Los Angeles Times columnist Lopez (In The Clear, 2001, etc.) brings empathy, intelligence and humor to his poignant portrait of a homeless man who once studied at Juilliard.
The author first encountered Nathaniel Ayers, a longtime resident of Los Angeles’s Skid Row, while en route to work. A Cleveland native who was among a handful of blacks enrolled in Juilliard in the early 1970s, Ayers developed schizophrenia while at the school. After unsuccessful treatment in psychiatric facilities, he landed on the streets of L.A. where, drawn by a statue of Beethoven in a local park, he began to play classical music on a battered violin. Lopez wrote a series of newspaper articles about Ayers that highlighted the plight of the homeless and brought the mentally unstable man donations of numerous violins, a cello and a string bass. Bedraggled and often spewing invectives, Ayers stored the instruments in a shopping cart that he wheeled through town. At night, he fended off sewer rats that scurried across the litter-strewn sidewalk on which he’d slept for years. Outraged, Lopez helped Ayers secure housing in a facility for the homeless and arranged for him to attend concerts at Disney Hall. By the book’s end, Ayers has met cellist Yo-Yo Ma, a former classmate at Juilliard. But this is not a feel-good memoir. Determined to understand the evolution of Ayers’s illness, Lopez probes his family history, revisits his painful past at Juilliard and seeks advice from mental-health professionals. He also details the myriad complications of forging a bond with a gifted musician whose schizophrenia continues to rage.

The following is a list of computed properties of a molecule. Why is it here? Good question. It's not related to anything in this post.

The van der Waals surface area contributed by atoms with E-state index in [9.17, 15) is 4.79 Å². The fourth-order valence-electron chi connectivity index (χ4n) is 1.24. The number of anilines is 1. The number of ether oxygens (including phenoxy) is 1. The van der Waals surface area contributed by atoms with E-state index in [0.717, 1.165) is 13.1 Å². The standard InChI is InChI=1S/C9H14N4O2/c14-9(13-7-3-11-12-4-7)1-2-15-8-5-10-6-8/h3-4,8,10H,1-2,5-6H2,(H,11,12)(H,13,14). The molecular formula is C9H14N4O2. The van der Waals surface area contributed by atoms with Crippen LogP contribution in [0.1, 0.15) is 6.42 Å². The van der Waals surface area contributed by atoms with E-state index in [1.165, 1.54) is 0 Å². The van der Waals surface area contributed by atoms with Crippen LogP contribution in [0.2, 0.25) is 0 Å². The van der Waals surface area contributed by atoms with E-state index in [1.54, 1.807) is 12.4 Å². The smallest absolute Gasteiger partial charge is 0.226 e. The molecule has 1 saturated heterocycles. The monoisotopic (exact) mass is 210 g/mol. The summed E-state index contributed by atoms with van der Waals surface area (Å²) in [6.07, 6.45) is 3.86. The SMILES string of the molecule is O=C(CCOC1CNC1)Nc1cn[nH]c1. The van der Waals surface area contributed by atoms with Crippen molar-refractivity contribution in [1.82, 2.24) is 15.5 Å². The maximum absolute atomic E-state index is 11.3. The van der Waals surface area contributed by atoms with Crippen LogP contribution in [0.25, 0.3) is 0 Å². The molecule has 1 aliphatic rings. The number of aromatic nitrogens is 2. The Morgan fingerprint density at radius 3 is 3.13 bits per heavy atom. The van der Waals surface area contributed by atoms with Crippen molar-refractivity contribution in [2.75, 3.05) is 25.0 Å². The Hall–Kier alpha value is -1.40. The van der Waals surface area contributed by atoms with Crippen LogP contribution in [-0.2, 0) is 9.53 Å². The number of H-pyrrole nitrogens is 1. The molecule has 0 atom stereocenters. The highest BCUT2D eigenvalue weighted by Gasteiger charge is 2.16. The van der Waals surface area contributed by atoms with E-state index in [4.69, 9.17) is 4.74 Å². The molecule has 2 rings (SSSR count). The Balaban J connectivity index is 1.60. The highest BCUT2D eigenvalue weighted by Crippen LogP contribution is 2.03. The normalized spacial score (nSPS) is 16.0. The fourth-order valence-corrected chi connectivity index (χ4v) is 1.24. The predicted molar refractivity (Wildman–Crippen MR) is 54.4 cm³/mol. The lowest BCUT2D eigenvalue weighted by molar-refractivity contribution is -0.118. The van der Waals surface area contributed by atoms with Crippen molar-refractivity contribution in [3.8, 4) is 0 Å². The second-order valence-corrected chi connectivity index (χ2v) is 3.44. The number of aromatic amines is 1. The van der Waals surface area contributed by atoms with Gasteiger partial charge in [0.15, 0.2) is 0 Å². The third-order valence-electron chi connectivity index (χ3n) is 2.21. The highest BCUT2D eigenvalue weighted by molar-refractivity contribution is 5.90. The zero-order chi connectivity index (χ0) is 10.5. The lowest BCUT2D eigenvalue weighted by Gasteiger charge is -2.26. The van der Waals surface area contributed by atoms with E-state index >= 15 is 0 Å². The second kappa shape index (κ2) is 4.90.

Energetic prose delivers powerful insights on homelessness and mental illness.